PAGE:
I know of no subject in mathematics that has intrigued both children and adults as much as the idea of a fourth dimension -- a spatial direction different from all the directions of our normal three-dimensional space. Philosophers and parapsychologists have meditated upon this dimension that no one can point to but may be all around us. Theologians have speculated that the afterlife, heaven, hell, angels, and our souls could reside in a fourth dimension -- that God and Satan could literally be lumps of hypermatter in a four-dimensional space inches away from our ordinary three-dimensional world. Throughout time, various mystics and prophets have likened our world to a three-dimensional cage and have speculated on how great our perceptions would be if we could break from the confines of our world into higher dimensions. Yet, despite all the philosophical and spiritual implications of the fourth dimension, this extra dimension also has a very practical side. Mathematicians and physicists use the fourth dimension every day in calculations. It's part of important theories that describe the very fabric of our universe.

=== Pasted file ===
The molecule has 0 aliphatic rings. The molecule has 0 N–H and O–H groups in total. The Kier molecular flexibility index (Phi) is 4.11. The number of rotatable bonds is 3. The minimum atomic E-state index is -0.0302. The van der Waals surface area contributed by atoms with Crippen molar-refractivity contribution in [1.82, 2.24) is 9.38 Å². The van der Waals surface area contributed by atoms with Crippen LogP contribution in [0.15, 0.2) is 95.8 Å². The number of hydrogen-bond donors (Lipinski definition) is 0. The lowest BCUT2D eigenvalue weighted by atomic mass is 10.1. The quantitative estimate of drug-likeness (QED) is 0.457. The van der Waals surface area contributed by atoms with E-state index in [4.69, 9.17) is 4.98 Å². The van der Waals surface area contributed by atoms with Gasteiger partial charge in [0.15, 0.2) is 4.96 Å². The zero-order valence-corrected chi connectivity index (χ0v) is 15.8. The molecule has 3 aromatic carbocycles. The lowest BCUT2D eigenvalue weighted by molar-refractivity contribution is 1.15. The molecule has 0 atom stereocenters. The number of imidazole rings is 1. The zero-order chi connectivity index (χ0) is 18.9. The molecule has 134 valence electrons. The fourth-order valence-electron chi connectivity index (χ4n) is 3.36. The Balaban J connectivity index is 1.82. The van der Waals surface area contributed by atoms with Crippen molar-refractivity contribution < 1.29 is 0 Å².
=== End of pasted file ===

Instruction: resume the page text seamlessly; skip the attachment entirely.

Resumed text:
This fun talk touches on religious, artistic, historical, literary, and scientific aspects of the fourth dimension. Books are available at the University Bookstore and at Border's books.